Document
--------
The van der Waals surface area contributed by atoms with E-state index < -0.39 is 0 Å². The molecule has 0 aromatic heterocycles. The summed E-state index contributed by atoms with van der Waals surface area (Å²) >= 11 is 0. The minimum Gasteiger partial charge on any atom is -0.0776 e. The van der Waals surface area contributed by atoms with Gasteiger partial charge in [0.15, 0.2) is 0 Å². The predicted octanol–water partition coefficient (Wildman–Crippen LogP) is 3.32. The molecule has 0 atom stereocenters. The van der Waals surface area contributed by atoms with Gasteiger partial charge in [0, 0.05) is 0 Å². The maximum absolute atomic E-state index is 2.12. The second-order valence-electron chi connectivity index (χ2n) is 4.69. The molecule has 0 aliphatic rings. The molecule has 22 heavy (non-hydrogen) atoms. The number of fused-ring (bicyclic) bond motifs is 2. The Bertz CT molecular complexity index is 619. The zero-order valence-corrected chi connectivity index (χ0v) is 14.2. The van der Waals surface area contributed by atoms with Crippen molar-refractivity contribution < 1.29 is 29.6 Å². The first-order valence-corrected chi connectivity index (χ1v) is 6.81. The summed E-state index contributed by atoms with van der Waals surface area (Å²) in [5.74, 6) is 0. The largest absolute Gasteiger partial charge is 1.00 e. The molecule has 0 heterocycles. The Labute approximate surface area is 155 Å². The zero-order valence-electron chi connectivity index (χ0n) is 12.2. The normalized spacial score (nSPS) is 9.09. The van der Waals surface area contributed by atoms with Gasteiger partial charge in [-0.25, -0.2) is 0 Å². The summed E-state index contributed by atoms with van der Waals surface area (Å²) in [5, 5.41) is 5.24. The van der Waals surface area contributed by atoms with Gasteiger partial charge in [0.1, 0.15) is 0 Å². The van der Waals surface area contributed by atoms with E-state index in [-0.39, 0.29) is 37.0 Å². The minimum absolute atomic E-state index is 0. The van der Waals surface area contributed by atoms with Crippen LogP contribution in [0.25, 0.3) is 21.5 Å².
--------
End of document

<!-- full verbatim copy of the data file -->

The van der Waals surface area contributed by atoms with E-state index < -0.39 is 0 Å². The molecule has 0 aromatic heterocycles. The summed E-state index contributed by atoms with van der Waals surface area (Å²) >= 11 is 0. The minimum Gasteiger partial charge on any atom is -0.0776 e. The van der Waals surface area contributed by atoms with Gasteiger partial charge in [0.15, 0.2) is 0 Å². The predicted octanol–water partition coefficient (Wildman–Crippen LogP) is 3.32. The molecule has 0 atom stereocenters. The van der Waals surface area contributed by atoms with Gasteiger partial charge in [0, 0.05) is 0 Å². The maximum absolute atomic E-state index is 2.12. The second-order valence-electron chi connectivity index (χ2n) is 4.69. The molecule has 0 aliphatic rings. The molecule has 22 heavy (non-hydrogen) atoms. The number of fused-ring (bicyclic) bond motifs is 2. The Bertz CT molecular complexity index is 619. The zero-order valence-corrected chi connectivity index (χ0v) is 14.2. The van der Waals surface area contributed by atoms with Crippen molar-refractivity contribution < 1.29 is 29.6 Å². The first-order valence-corrected chi connectivity index (χ1v) is 6.81. The summed E-state index contributed by atoms with van der Waals surface area (Å²) in [5.74, 6) is 0. The largest absolute Gasteiger partial charge is 1.00 e. The molecule has 0 heterocycles. The Labute approximate surface area is 155 Å². The zero-order valence-electron chi connectivity index (χ0n) is 12.2. The normalized spacial score (nSPS) is 9.09. The van der Waals surface area contributed by atoms with Gasteiger partial charge in [-0.25, -0.2) is 0 Å². The summed E-state index contributed by atoms with van der Waals surface area (Å²) in [5, 5.41) is 5.24. The van der Waals surface area contributed by atoms with Gasteiger partial charge in [0.1, 0.15) is 0 Å². The van der Waals surface area contributed by atoms with E-state index in [-0.39, 0.29) is 37.0 Å². The minimum absolute atomic E-state index is 0. The van der Waals surface area contributed by atoms with Crippen LogP contribution in [0.25, 0.3) is 21.5 Å².